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Hancock author publishing guide for New Hampshire birdwatchers.

Unlike many birdwatchers, Eric Masterson can recall the exact day he became fascinated by birds.

“It was a day when I was 11, on a farm in County Wicklow, in Ireland, where I grew up,” Masterson recalls. “A friend took me out, and he showed me a treecreeper, a fieldfare and a pied whitetail. A lightbulb just went off. Each one had an identity and a story. That got me hooked.”

Masterson, 45, went on to get a degree in zoology from University College, Dublin. He moved to Hancock in 1999, after marrying an American, Tricia Rose Burt, and worked in the field of environmental conservation, first at N.H. Audubon and for the last two years at the Harris Center for Conservation Education, where he’s the Center’s land protection specialist and resident bird expert. And this spring, he’s published his first book, titled “Birdwatching in New Hampshire.”

That introduction to birding in Ireland showed Masterson that each bird species is unique.

“What I’m trying to do with this book is to tell the best stories of New Hampshire’s birds and help point people in the right direction, at the right time of year and in the right conditions, so they can experience these stories first hand,” Masterson says.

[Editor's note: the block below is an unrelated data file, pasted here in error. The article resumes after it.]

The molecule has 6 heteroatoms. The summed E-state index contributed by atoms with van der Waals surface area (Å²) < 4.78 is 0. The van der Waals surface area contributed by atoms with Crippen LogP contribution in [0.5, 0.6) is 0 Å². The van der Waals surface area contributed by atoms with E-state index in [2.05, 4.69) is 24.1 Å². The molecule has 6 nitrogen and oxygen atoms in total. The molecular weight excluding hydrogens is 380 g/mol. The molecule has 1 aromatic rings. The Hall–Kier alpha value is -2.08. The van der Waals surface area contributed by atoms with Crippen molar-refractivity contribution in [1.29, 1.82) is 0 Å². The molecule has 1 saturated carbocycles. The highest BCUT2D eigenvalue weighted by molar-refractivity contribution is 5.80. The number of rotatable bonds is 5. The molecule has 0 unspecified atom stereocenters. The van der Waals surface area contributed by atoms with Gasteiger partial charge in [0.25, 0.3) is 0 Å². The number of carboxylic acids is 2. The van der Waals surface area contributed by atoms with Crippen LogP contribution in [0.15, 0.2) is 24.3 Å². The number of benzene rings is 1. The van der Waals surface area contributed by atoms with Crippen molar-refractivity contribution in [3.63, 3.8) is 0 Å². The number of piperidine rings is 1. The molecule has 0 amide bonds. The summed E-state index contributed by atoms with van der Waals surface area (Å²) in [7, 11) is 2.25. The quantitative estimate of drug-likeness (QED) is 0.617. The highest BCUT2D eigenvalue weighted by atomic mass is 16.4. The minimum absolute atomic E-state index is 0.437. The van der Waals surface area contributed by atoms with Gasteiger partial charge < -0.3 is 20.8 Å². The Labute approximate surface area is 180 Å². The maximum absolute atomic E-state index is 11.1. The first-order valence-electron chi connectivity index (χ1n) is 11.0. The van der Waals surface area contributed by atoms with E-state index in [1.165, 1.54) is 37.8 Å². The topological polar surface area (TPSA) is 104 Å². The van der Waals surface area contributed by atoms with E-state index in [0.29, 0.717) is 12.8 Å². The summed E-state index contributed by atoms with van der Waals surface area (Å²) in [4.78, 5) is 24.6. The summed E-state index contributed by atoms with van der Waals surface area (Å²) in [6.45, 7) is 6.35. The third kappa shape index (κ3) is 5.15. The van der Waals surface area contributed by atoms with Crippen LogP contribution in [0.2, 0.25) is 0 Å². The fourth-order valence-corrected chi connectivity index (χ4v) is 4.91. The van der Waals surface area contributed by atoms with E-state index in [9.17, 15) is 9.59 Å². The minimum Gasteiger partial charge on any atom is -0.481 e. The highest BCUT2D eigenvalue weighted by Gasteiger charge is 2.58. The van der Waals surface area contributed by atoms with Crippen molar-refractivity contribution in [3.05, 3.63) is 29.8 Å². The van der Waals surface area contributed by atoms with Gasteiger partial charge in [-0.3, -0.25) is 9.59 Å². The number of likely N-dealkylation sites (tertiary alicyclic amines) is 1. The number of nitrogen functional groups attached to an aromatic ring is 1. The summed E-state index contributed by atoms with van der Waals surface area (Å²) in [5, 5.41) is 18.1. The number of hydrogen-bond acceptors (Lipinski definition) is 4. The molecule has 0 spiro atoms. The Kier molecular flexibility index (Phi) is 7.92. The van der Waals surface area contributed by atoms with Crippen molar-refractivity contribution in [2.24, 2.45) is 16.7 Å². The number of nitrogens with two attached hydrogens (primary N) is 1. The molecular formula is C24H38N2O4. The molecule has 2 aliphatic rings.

In addition to tips on how to recognize the best birding weather, what times of day are best and how to use binoculars or telescopes, Masterson devotes a chapter to each of six regions of the state. Maps show how to reach many of the best birdwatching sites and Masterson includes descriptions of what birds are likely to be seen at each location. Each chapter includes Masterson’s personal anecdotes about his own experiences in the area.

He also writes at length about how weather can impact a day of birding — how wind patterns, cold fronts and warm fronts at different times of the year can make all the difference when it comes to spotting birds in the field.

“It’s really hit or miss if you don’t follow a plan,” Masterson says about birdwatching. “This is a guide that tells you when and how. There isn’t any other like it that exists for the state.”

Masterson says field guides like the ones written by Don and Lillian Stokes of Hancock are invaluable for identifying birds, but they can’t provide the detail that really helps people find birds in a given locality. “Birdwatching in New Hampshire” is an effort to narrow the focus to just New Hampshire.

The book includes a section of species accounts that show the arrival times for each species, the peak months when they are in New Hampshire and their preferred habitats.

“The bar charts show exactly where each birds of each species are,” Masterson says. “They will tell you in much finer detail whether what you are seeing is reasonable or not.”

Masterson will be talking about the book and signing copies at a launch party on Sunday at 2 p.m. at the Harris Center. He will also be reading on April 27 at the Toadstool Bookshop in Peterborough at 11 a.m. and at the Hancock Public Library on May 2 at 7 p.m.

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